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The research project, which was based on the World Health Organization’s Health-Promoting Schools concept, focused on increasing awareness of the importance of oral health in order to foster a healthy school environment and encourage regular dental care habits in young children, including the use of effective fluoridated toothpaste. Over 24 months, the researchers compared the effects of closely supervised toothbrushing with a toothpaste containing 1,450 ppm fluoride and 1.5% arginine to customary oral hygiene practices in the control group. The study was conducted in the Songkhla province in Thailand and involved 15 schools and 3,706 preschool students, of whom 1,940 were in the intervention group and 1,766 in the control group.
During the course of the study, dental plaque scores significantly improved among the children in the intervention group. According to the researchers, the project achieved a caries reduction of up to 34 per cent for all schools included in the study and a reduction in new carious lesions of up to 41 per cent for the most compliant schools. This points to the positive effect of the use of fluoridated toothpaste administered by schoolteachers via an enhanced school oral health programme.
“This project emphasises the necessity of engaging the school as well as family and schoolteachers,” said lead researcher Prof. Poul Erik Petersen, from the Department for Global Oral Health and Community Dentistry at the university’s School of Dentistry. “Globally, very few school health programmes are evaluated scientifically. This research project has provided sound information and will thus contribute to the promotion of preventive measures in school oral health programmes,” Petersen concluded.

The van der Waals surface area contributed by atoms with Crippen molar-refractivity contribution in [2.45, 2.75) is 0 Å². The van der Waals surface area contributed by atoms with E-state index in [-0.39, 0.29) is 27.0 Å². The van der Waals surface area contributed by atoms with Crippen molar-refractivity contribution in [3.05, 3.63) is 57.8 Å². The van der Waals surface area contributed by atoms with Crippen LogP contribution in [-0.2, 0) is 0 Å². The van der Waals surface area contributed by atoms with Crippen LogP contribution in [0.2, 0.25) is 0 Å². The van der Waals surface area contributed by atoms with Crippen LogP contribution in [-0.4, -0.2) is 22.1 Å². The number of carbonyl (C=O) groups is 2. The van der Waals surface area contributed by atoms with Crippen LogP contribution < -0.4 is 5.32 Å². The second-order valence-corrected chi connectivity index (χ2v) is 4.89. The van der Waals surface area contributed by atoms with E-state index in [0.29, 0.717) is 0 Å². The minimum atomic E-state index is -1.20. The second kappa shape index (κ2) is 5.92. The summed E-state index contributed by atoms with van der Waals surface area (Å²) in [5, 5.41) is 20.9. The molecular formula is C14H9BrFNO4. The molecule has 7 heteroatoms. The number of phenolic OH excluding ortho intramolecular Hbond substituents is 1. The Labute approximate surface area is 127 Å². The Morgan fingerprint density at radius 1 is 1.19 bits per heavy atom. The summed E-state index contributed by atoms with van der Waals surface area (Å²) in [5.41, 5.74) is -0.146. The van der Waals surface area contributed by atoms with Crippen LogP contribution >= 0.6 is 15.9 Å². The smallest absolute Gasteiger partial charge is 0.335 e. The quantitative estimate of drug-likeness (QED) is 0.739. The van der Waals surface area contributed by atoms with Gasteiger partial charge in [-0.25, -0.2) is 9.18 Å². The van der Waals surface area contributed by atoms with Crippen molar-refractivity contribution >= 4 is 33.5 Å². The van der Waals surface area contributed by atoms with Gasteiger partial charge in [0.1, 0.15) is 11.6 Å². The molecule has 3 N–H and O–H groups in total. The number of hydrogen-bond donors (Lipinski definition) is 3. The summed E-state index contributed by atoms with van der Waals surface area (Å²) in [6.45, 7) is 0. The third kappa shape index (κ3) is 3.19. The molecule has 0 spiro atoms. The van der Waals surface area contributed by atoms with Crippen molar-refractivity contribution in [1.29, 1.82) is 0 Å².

According to Petersen, the experience gained from the study could offer new insight into the global fight against poor oral health in children. Furthermore, he expressed the hope that the research results would assist ministries of health, public health administrators and oral health planners in low- and middle-income countries in Asia in developing evidence-based school health programmes.
In Asia, the number of children suffering pain and discomfort resulting from poor oral health, in addition to missing school lessons, is increasing. High levels of tooth decay in developing countries such as Thailand are primarily related to poor living conditions, the high intake of sugars, poor oral hygiene practices, low exposure to fluoride for disease prevention, as well as limited availability of and accessibility to preventive dental health services.
According to figures of the FDI World Dental Federation, between 60 and 90 per cent of schoolchildren worldwide have caries but the majority of dental decay remains untreated due to inappropriate, unaffordable or unavailable oral health care services.
The study, titled “School-based intervention for improving the oral health of children in southern Thailand”, was published in the March issue of the Community Dental Health journal.